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Breaking the chain of poverty: Indigenous tribe goes self-sufficient

Native land
Posted at 12:14 PM, Oct 11, 2021
and last updated 2021-10-11 15:19:46-04

On October 11, Americans celebrate Indigenous People’s Day. It’s a day to honor the cultures of Native American people.

Right now, there’s there is a push by Indigenous Americans to become self-sustaining. When you first enter the Pine Ridge Reservation in South Dakota, you see signs of poverty. But as you continue along Highway 18, you’ll come across something unexpected.

In the middle of the Badlands National Park lies Thunder Valley Community Development Corporation. Tatewin Means, who is with the Oglala Lakota tribe, says they decided to take on the project to create a self-sustaining community.

“Thunder Valley Community Development Corporation started from a prayer. It was from a group of young people that were restless for change, that were reconnecting to our Lakota lifeways, to our songs and ceremonies,” Means said.

Through crowdsourcing, they were able to build energy-efficient homes. This ultimately created homes for first-time homebuyers.

“We know that we can build the most beautiful community, the most beautiful homes that are energy-efficient, that are sustainable, that check all the boxes of what a community should have,” Means explained.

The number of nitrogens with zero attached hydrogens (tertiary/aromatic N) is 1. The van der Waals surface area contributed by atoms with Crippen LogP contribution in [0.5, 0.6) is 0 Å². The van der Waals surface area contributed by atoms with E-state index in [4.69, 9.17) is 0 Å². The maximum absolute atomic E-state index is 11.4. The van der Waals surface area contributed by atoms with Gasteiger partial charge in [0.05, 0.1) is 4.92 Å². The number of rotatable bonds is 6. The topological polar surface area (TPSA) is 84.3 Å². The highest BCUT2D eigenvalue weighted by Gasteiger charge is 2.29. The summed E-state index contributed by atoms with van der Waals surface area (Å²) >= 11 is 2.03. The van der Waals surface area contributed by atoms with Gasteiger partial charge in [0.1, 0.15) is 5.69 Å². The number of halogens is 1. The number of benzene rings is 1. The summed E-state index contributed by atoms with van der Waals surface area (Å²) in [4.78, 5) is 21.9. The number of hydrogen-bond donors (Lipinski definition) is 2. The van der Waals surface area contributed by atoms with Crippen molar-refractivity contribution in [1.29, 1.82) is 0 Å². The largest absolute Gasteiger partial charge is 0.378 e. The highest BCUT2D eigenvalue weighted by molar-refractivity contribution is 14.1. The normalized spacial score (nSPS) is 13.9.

The reservation is also a food desert. According to Means, Thunder Valley has a plan in place.

“We have a two-and-a-half-acre demonstration farm with nearly 500 chickens at any given time to provide local fresh eggs, a community garden where we can provide farmer's markets to community members.”

At the end of the day, each piece of the Thunder Valley puzzle has a purpose. It’s a purpose of circling back to their roots.

“Each of the houses are in circles of seven. And as Otani Shockey, as the seven council fires, that's how we arranged ourselves when we would all come together. They open to the east to welcome the sun,” Means said.

She tells us it’s their way of healing from the past. She wants her people to move forward and break the cycle of poverty.

“It's our own living expression of liberation. It's not the only way. It's not the right way. But it's our way,” she said. “And we want as many people as possible to come along in this journey as we define what it means to be Lakota in this day and age, in the 21st Century.”